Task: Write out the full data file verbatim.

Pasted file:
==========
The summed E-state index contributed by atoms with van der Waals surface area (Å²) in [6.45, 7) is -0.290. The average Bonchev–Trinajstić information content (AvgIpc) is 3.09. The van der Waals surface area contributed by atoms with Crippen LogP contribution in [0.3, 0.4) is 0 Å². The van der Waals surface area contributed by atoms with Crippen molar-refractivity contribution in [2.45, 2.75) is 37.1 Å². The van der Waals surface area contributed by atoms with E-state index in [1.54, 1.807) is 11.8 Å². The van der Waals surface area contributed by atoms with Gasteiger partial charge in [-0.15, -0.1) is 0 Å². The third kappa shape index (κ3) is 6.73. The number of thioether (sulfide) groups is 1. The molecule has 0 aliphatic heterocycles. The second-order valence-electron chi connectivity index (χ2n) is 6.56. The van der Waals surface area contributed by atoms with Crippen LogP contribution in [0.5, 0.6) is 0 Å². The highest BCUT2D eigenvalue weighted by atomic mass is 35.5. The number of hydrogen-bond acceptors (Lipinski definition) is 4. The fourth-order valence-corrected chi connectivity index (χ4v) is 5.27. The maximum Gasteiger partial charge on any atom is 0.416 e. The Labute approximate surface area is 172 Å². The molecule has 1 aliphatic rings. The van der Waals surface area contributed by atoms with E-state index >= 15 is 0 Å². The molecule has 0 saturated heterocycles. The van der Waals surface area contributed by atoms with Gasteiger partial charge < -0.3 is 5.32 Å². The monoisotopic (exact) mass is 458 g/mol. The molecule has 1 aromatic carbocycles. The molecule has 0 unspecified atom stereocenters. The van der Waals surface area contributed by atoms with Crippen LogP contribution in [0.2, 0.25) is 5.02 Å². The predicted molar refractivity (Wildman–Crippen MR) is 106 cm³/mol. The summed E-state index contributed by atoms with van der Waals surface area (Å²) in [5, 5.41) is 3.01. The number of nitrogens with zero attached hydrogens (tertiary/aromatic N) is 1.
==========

The summed E-state index contributed by atoms with van der Waals surface area (Å²) in [6.45, 7) is -0.290. The average Bonchev–Trinajstić information content (AvgIpc) is 3.09. The van der Waals surface area contributed by atoms with Crippen LogP contribution in [0.3, 0.4) is 0 Å². The van der Waals surface area contributed by atoms with Crippen molar-refractivity contribution in [2.45, 2.75) is 37.1 Å². The van der Waals surface area contributed by atoms with E-state index in [1.54, 1.807) is 11.8 Å². The van der Waals surface area contributed by atoms with Gasteiger partial charge in [-0.15, -0.1) is 0 Å². The third kappa shape index (κ3) is 6.73. The number of thioether (sulfide) groups is 1. The molecule has 0 aliphatic heterocycles. The second-order valence-electron chi connectivity index (χ2n) is 6.56. The van der Waals surface area contributed by atoms with Crippen LogP contribution in [0.5, 0.6) is 0 Å². The highest BCUT2D eigenvalue weighted by atomic mass is 35.5. The number of hydrogen-bond acceptors (Lipinski definition) is 4. The fourth-order valence-corrected chi connectivity index (χ4v) is 5.27. The maximum Gasteiger partial charge on any atom is 0.416 e. The Labute approximate surface area is 172 Å². The molecule has 1 aliphatic rings. The van der Waals surface area contributed by atoms with E-state index >= 15 is 0 Å². The molecule has 0 saturated heterocycles. The van der Waals surface area contributed by atoms with Gasteiger partial charge < -0.3 is 5.32 Å². The monoisotopic (exact) mass is 458 g/mol. The molecule has 1 aromatic carbocycles. The molecule has 0 unspecified atom stereocenters. The van der Waals surface area contributed by atoms with Crippen LogP contribution in [0.2, 0.25) is 5.02 Å². The predicted molar refractivity (Wildman–Crippen MR) is 106 cm³/mol. The summed E-state index contributed by atoms with van der Waals surface area (Å²) in [5, 5.41) is 3.01. The number of nitrogens with zero attached hydrogens (tertiary/aromatic N) is 1.